Your Top Heart Rate Training Tips

You run, you sweat, you breathe heavily, you eventually stop and recover. Simple... unless you want to know what's really happening to your body, and use that knowledge to control your fitness.

That's when you start to think about using a heart rate monitor (HRM). And when you've read the manuals and seen the brochures, and fiddled with all the buttons – that's when you want to know how others have fared when they've actually used the things.

The RW forum positively bristles with HRM fans. However it seems there are just as many who are a little more circumspect in their praise. The Evil Pixie decided to get the low-down:

"I've been running for four years, I'm slow and always have been," she said. "I have toyed with HR training before and gave up. I was bored, because I was running at crawling pace and walking. Why should I try again? Is walking fast better than plodding stupidly slow/shuffling? Should I 'run' daily, and if so how long?"

Why should I try again?

Responses differ. From the statisticians (Pixie appears to be one herself!) to the cynics, from the HRM fans to the former basetrainers who have modified their use of the monitor, everyone has their view.

Sam Panther was, like Pixie, at the slower end of the spectrum. But as many others have, he found that using a heart rate monitor steadied his efforts so that he slowed down even further – but then he found that his times improved.

"It involved running slowly and taking lots of walk breaks. And I mean lots. But as time went on, the speed increased for the same HR, and the walk breaks reduced. When I started my heart rate training I was doing 17-minute miles when running, and got down to 13-minute miles. My first run home from work took over two hours, and as time went on I reduced this to sub-1:45. I only ran one, maybe two and sometimes three times a week. If I did as the basetrainers suggest, I believe my progress would have been even greater."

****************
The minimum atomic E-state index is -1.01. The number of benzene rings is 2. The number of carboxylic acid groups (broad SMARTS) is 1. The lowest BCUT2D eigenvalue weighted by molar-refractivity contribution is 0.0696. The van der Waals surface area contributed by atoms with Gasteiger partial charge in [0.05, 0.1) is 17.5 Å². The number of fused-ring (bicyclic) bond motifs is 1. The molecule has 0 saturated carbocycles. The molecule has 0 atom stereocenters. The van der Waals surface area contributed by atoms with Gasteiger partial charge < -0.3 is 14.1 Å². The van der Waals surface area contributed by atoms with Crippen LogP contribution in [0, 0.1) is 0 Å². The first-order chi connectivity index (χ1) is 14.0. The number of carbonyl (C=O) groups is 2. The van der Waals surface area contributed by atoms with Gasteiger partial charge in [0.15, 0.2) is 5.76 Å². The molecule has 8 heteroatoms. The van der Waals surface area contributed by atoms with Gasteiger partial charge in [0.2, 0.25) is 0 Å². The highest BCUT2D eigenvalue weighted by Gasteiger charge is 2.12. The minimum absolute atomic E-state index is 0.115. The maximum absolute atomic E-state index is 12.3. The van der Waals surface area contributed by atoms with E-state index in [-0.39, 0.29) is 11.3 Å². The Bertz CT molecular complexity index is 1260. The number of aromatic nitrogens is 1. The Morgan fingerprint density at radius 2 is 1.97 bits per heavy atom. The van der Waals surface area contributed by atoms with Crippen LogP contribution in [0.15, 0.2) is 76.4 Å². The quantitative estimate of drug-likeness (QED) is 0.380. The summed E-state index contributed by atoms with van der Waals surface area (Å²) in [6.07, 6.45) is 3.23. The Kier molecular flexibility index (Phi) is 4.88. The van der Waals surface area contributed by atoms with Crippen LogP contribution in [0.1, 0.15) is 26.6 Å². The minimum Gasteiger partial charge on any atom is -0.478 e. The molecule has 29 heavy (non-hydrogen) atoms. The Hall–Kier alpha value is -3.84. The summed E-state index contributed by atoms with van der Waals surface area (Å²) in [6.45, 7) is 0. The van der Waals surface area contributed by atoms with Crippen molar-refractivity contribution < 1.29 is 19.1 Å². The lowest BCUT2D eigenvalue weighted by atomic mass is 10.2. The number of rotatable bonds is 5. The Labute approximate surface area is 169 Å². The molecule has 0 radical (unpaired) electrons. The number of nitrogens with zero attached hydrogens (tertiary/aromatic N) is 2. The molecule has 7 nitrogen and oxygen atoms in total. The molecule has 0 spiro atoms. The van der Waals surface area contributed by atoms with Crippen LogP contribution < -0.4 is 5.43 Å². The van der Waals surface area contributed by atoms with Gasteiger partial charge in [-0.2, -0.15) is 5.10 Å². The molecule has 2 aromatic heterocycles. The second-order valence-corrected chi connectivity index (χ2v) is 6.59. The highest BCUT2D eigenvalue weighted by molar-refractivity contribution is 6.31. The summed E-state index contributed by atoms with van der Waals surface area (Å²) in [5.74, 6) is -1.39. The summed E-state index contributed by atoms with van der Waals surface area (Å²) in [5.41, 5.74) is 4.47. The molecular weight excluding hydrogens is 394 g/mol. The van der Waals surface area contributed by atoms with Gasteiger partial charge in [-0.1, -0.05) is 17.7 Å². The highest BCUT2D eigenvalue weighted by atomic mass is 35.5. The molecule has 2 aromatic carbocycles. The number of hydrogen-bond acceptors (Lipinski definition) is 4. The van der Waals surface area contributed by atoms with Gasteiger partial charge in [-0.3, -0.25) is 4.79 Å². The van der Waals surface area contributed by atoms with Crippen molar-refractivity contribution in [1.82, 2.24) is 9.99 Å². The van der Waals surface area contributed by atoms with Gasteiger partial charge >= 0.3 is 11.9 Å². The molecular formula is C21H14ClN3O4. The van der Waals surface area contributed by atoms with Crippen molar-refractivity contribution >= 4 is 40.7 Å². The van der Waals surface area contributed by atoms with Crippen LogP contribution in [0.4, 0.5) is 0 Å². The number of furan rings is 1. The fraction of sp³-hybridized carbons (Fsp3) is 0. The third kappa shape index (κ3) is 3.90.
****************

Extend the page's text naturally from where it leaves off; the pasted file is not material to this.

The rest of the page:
Muttley, an experienced runner, agreed that HRM users find their speed increases at the same HR if they stick to the regime of running consistently to a 70-75 per cent heart rate – but "it takes time". He passed on tips gleaned from his own experience. "Start HRM running in autumn. HR goes up in hot weather, so in current (hot) conditions you'll be even slower. By next summer you will hopefully be up to speed.

"Don't restrict yourself to just slow running. I find that a couple of good blasts a week 're-set the clock', like rebooting a computer to clear the clag out. If I don't do this, I get HR drift until I can't run at all at a decent HR. Heresy to the hardcore basetrainers, but hey!"

Muttley also made the point that a HRM can be a useful health tool: "Very useful if you give blood, so you can gauge when it's safe to run afterwards. Ditto if you're getting over a bug."

Legionella urged Pixie to try HRM training again, and also pointed out that it's a good tool for speed training, too. "Working to HR makes a lot of sense, especially in this hot weather. When you are ill or fatigued your HR will elevate, so if you try to maintain a pace you will be overtraining. Who says HR training is just for basetrainers? Try to incorporate speed work within specific HR bands as well."

Sodahead agreed: "Complete your easy runs at 70 to 75 per cent Max HR with at least one session a week (intervals, fartlek, tempo run) at 80 to 85 per cent Max HR."

The debate continues, and the issue of racing with a HRM has just been introduced. "If your goal is to race or compete at a specific heart rate then your training should be focused on heart rate," says VO2 Max. "But honestly how many people do you hear lined up for an event saying 'I want to run this at 150 bpm'? None. Those of us who train for races/events train to run at certain speed (eg 'I want to do the 10K in 40:30') so why not use speed as the ultimate indicator for your training?"

It's a fact that many endurance athletes use their HRM during long races to keep their heart rate down. John L Parker Jr, author of Heart Monitor Training for the Compleat Idiot, is one – will any forum marathon or ultra runners join the discussion and say the same?